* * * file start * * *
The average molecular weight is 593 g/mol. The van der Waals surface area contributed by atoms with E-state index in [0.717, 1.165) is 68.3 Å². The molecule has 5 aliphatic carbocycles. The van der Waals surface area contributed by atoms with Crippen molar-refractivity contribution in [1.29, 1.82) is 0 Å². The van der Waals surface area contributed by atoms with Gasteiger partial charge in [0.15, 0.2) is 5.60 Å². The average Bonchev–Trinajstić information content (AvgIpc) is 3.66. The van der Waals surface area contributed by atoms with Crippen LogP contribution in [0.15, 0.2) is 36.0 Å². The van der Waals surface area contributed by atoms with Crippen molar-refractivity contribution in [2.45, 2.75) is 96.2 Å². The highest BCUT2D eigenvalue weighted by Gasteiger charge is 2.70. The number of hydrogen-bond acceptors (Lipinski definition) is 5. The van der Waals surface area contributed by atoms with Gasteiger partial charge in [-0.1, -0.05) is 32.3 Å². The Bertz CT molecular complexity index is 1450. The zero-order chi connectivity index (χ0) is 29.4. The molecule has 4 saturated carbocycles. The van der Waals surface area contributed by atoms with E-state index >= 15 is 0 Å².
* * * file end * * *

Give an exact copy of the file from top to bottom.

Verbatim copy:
The average molecular weight is 593 g/mol. The van der Waals surface area contributed by atoms with E-state index in [0.717, 1.165) is 68.3 Å². The molecule has 5 aliphatic carbocycles. The van der Waals surface area contributed by atoms with Crippen molar-refractivity contribution in [1.29, 1.82) is 0 Å². The van der Waals surface area contributed by atoms with Gasteiger partial charge in [0.15, 0.2) is 5.60 Å². The average Bonchev–Trinajstić information content (AvgIpc) is 3.66. The van der Waals surface area contributed by atoms with Crippen LogP contribution in [0.15, 0.2) is 36.0 Å². The van der Waals surface area contributed by atoms with Crippen molar-refractivity contribution in [2.45, 2.75) is 96.2 Å². The highest BCUT2D eigenvalue weighted by Gasteiger charge is 2.70. The number of hydrogen-bond acceptors (Lipinski definition) is 5. The van der Waals surface area contributed by atoms with Gasteiger partial charge in [-0.1, -0.05) is 32.3 Å². The Bertz CT molecular complexity index is 1450. The zero-order chi connectivity index (χ0) is 29.4. The molecule has 4 saturated carbocycles. The van der Waals surface area contributed by atoms with E-state index >= 15 is 0 Å².